A drywall repair invoice is used by a drywall contractor to bill a property owner for services/materials/labor related to a job that required drywall repair. The invoice should include the scope of the job description, the materials used, location (address of the property), and the total amount due.
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In most buildings (residential and commercial) walls are made of drywall which is a sturdy substance (called gypsum) that creates a wallboard. Installing drywall takes a lot of expertise as it requires a rigorous process of hanging drywall sheets and carefully connecting them all together. If not done right, the wall will not be sturdy enough to hold up. Drywall is then covered in a compound called sparkle (mud) which is then painted over to complete the wall. Luckily, repairing drywall is a lot easier than installing it if the damage isn’t extremely severe.
Step 1 – Assess the Damage
People often mistake their walls for wood and create holes and unwanted damage after realizing that their walls are in fact made out of drywall. This mistake causes holes and cracks that can be easily fixed by any homeowner with the proper tools and materials. If the hole is larger than a cue ball, a drywall contractor is recommended.
Step 2 – Buy Materials
Go to your local hardware shop to buy a few essential items. What you will need:
- Spackle Paste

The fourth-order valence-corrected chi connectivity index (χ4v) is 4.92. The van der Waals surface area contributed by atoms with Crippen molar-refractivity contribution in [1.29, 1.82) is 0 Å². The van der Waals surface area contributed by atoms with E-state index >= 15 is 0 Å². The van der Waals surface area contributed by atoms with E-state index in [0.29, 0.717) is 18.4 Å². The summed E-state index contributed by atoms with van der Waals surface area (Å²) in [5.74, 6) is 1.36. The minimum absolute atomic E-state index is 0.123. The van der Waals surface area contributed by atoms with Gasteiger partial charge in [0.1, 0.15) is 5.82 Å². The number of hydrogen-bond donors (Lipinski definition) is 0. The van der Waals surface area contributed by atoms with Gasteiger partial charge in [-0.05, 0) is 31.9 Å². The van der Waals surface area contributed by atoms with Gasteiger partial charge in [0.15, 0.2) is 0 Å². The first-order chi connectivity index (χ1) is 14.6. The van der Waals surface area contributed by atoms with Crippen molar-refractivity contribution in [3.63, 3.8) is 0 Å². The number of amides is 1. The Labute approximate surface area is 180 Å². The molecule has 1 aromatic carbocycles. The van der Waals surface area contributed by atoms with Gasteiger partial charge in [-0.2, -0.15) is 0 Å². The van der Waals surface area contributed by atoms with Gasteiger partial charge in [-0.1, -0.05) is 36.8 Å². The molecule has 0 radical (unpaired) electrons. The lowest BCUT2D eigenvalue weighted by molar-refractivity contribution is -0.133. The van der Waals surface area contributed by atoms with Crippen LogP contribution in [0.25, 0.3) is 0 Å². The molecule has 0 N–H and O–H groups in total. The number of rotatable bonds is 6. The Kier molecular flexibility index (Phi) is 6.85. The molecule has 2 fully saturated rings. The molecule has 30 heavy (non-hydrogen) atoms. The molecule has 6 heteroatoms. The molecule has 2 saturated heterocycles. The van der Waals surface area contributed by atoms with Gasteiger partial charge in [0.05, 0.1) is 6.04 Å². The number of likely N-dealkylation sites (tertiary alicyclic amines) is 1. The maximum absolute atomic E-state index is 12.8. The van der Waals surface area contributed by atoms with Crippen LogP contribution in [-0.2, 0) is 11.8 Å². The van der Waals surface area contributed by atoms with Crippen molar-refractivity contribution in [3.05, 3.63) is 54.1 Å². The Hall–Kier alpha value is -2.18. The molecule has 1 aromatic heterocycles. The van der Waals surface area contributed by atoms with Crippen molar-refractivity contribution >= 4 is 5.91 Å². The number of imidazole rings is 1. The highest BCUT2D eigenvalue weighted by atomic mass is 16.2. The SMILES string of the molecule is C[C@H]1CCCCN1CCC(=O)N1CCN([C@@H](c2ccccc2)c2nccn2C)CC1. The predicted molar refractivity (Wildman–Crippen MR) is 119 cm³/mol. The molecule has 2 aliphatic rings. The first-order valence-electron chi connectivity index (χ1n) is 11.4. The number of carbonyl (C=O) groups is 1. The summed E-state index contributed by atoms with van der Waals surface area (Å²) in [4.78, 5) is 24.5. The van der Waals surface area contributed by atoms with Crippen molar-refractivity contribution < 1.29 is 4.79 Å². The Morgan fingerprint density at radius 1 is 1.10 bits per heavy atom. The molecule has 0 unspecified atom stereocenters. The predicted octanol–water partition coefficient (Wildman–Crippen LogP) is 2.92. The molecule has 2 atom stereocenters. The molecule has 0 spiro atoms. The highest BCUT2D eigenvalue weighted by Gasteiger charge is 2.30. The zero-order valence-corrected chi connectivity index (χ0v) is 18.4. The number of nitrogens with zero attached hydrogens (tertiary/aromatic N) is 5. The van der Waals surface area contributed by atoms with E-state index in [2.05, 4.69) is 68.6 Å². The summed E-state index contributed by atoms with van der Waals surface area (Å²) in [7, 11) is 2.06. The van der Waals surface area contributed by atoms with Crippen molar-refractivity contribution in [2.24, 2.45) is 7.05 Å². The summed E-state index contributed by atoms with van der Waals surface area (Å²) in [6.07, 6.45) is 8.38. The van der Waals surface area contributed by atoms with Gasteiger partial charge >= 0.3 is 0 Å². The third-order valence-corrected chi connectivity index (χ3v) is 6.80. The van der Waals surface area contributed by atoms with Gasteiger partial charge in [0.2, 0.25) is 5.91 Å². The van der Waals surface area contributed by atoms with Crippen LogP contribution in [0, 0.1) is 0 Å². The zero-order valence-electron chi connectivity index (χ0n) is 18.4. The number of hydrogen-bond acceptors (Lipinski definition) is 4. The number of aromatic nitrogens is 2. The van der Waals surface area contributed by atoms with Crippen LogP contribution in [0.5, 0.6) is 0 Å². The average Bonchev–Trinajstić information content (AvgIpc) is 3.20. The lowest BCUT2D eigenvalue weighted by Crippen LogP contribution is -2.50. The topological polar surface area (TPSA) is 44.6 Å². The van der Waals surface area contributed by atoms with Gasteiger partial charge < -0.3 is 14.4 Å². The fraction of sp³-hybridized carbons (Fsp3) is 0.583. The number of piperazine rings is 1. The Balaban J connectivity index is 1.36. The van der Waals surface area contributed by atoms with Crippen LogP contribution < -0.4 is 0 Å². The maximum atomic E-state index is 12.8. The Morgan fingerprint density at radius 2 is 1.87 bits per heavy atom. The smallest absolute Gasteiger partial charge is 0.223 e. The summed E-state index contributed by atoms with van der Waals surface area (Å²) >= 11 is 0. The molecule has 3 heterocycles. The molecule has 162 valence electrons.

- Drywall Repair Kit (for large holes only) – Commonly used for holes resulting from a doorknob
- Putty knife
- Sanding Sponge
Step 3 – Apply and Dry
Take your putty knife and scrape away any excess residue around the small hole or crack. Take your sanding sponge and give it a few swipes to ensure the area is clean. Apply the spackle with your putty knife until the hole is completely filled up. Allow the spackle to dry (usually takes 1 to 2 hours). Then use your sanding sponge again to clear away excess spackle. The drywall should be completely repaired and all that is left to do is paint.
Check out this great video on how to repair drywall for more details.
|Drywall Patch Repair Kit||$10 - $70|
|Spackle/Mud (16 ounces)||$6|
Use HomeAdvisor to get in touch with a local drywall contractor. To find drywall repair services in your local area, use Google Maps. Ask for estimates if it’s a large job, otherwise, look to see if the business has reviews before hiring.